Skip to Navigation

I was asked this at a meeting I was facilitating recently. One of the participants, who had lived abroad for many years, said that on returning to the UK they found it difficult to engage people in conversation that went beyond the polite formalities of social chit-chat.

When I asked for clarification she said that for her it was hard to have ‘real’ conversations where both people were focused on exploring ideas. Several people in the room put forward theories as to why this might be. I started thinking about conversations that work, compared with those that don’t.

Most of our conversations do work, and a few don’t. The ones that work are enjoyable or even uplifting. One writer (Catherine Blyth) says that when it works a good conversation can come close to heaven. When it does, we feel that there has been a meaningful exchange, and a conclusion or understanding. Some go wrong though. They may go round in circles, or one person dominates, or they end in an argument.

Like so many things we do well, we don’t stop to analyse what makes out good conversations effective. We’d all like to have more of the first kind, and understanding what makes them work – and so have less of the second – is one way of improving things.

  • Some years ago BT ran a survey on this. The researchers found that people say they have had a good conversation when:
  • It feels like a genuine two-way experience, with both people equally involved and interested
  • Both feel that they are being heard and understood, with mutual willingness to be open
  • The atmosphere feels comfortable, so even difficult topics get discussed and the important things are said
  • The conversation makes a difference. Something useful or satisfying happens as a result.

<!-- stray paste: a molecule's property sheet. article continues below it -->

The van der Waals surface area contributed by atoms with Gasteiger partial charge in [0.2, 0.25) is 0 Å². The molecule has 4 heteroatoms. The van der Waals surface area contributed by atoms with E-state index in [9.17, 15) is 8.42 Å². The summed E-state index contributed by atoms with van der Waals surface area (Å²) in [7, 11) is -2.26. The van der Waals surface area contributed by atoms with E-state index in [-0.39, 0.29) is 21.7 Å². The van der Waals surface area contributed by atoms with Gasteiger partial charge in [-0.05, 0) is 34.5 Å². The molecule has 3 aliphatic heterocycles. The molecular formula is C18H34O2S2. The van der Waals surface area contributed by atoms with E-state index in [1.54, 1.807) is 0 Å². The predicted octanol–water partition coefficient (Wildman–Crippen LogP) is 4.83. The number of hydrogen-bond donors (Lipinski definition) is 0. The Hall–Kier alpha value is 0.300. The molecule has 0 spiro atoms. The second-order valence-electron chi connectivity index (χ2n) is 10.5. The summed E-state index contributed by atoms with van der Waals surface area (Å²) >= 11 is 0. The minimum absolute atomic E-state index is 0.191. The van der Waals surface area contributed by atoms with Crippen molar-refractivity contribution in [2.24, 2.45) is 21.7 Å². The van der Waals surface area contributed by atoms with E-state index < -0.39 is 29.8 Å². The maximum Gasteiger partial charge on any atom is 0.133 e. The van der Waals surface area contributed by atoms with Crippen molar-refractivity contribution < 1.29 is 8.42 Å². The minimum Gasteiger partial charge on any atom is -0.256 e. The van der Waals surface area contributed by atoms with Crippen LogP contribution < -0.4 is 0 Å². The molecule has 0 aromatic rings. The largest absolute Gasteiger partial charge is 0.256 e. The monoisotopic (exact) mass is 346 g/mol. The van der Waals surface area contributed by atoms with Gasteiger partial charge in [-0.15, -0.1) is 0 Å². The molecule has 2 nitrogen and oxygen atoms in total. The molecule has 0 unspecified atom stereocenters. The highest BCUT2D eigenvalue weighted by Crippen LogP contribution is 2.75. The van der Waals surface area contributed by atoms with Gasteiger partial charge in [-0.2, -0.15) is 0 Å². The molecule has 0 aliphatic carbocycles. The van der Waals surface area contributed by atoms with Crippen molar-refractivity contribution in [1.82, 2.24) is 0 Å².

When things go right they seem effortless. This is because, when we have mastered something it becomes automatic and we forget how much effort went into learning it. But we did learn it, and like any skill it needs to be practiced and maintained. So next time you have a conversation that seems to be going adrift, these pointers may help you make it more meaningful.


Bailey, A., (1997),  Talk Works, how to get more out of life through better conversations,  BT, 1997,


What do you think? Share your thoughts...

Latest from the blog

Are You a Tree or a Chair?

You probably don’t consider yourself to be either. I got thinking about this and once I’d engaged my metaphorical-thinking-train-of-thought things got a little out of hand.

See what you think.

Continue reading

How to bounce back

personal resilience survey

Despite the gloom and the pressures individuals can do something for themselves. Survival at work – or anywhere else for that matter – relies on personal attributes like the ability to self-manage and to find a sense of purpose out of apparent chaos and disorder.

Continue reading

Stop trying and start doing

Do you ever catch yourself prefacing your good intentions with “I’ll try…”?

We all have lists of things we haven’t got round to doing anything about yet. It doesn’t matter how important these are or how serious you are, if you are not making anything happen they mean nothing.

If you are really serious about making things happen for yourself this post tells you one really vital thing you must do.

Continue reading
FREE DOWNLOAD - Get it now.

How to be more Resilient

Get my super-helpful guide '9 Steps to Resilience' absolutely FREE, when you subscribe to my newsletter.

Understand the steps to resilience and you can develop the ability to cope with problems and setbacks with less stress and more confidence.
%d bloggers like this: